Matthew Herder
Matthew Herder
2017-18 Harkness Fellow
Director, Health Law Institute
Associate Professor, Faculties of Medicine and Law
Dalhousie University
matthew.herder@dal.ca
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Placement: Yale University

Mentor: Amy Kapczynski, J.D., M.A., M.Phil. (Professor and Director, Global Health Justice Partnership, Yale Law School)

Project: De-Siloing Drug Regulation and Drug Coverage Processes to Realize Better Drug Value  

Matthew Herder, J.S.M., LL.M., LL.B., is a 2017-18 Canadian Harkness/CFHIAssociate in Health Care Policy and Practice. He is currently the Director of the Health Law Institute at Dalhousie University in Halifax, Nova Scotia and is also an Associate Professor in the Dalhousie University Faculties of Medicine and Law. Herder’s research focuses on biomedical innovation policy, with a particular emphasis on intellectual property rights and the regulation of biopharmaceutical interventions. His work is often interdisciplinary and policy-oriented, and he has received grants from the Canadian Institutes of Health Research and the Royal Society of Canada, in addition to appearing as an expert witness before several Parliamentary committees on pharmaceutical regulation and policy. Prior to arriving at Dalhousie, Herder was the Ewing Marion Kauffman Foundation Legal Research Fellow at New York University’s School of Law. He was a Law Clerk at the Federal Court of Canada and was admitted to the Law Society of Upper Canada. Herder holds a Master of the Science of Law degree from Stanford Law School as well as two law degrees from Dalhousie University.

Project Abstract: Globally, the high prices of pharmaceutical drugs command a great deal of policy attention. In the United States alone, many have called for legislative reform, for example, to allow Medicare Part D to negotiate better drug prices. However, none of these policy proposals focus upstream, at the point when drugs are screened for lawful sale by the U.S. Food and Drug Administration (FDA). This is not surprising since the FDA reviews drugs for safety, efficacy, and quality and not for cost-effectiveness. The FDA is formally separate from the institutions involved in administering drug coverage (such as the Centers for Medicare & Medicaid Services), yet FDA regulation determines what drugs are on offer and how much is publicly known about them. Access to this information is critical to performance-based assessments of pharmaceutical pricing, particularly given that the FDA administers market-based protections that limit pharmaceutical companies’ ability to compete.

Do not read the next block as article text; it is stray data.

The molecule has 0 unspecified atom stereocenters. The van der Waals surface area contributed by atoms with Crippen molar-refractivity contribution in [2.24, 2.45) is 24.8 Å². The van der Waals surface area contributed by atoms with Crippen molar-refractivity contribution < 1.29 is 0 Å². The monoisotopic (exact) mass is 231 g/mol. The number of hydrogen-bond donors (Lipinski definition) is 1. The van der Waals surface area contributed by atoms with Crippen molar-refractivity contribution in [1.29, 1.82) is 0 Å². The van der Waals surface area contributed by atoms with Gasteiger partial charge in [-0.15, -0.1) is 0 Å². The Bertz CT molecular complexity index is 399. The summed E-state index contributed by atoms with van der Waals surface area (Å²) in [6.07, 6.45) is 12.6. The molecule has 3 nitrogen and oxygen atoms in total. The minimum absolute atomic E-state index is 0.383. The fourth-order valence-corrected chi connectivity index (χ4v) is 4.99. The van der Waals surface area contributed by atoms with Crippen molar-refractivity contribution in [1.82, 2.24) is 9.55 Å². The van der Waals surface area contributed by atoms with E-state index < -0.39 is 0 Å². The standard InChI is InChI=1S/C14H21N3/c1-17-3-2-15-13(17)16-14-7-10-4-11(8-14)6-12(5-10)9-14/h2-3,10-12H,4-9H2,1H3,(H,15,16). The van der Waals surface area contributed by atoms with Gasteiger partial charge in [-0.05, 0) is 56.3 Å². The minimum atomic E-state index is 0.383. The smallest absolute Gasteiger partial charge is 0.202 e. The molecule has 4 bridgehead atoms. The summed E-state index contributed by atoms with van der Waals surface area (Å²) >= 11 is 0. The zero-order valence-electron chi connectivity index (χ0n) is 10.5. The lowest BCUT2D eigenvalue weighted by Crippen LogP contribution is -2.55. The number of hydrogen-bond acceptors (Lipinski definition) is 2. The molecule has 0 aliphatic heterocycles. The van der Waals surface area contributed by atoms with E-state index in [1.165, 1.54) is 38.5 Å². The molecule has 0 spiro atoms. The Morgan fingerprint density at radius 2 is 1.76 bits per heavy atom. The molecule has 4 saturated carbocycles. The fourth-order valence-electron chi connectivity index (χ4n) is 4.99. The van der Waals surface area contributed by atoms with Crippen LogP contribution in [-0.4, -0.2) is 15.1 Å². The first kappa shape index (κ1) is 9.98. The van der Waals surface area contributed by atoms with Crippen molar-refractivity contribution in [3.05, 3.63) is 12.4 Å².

The core purpose of this research is to examine whether and how regulation of drugs by the FDA can facilitate or hinder efforts to achieve better drug prices in the U.S. Through qualitative case studies of two existing policy mechanisms, the extent to which the FDA may positively contribute to, or conversely, undermine, efforts to achieve pharmaceutical pricing control will be explored. The working theory being investigated is that ‘de-siloing’ the processes of drug regulation and drug coverage can help address the problem of high drug prices. While the details between the U.S. and Canada differ, this project aims to lay the groundwork for future research on how drug regulation and reimbursement processes can be better aligned in Canada to address the issue of high drug prices.

 


 

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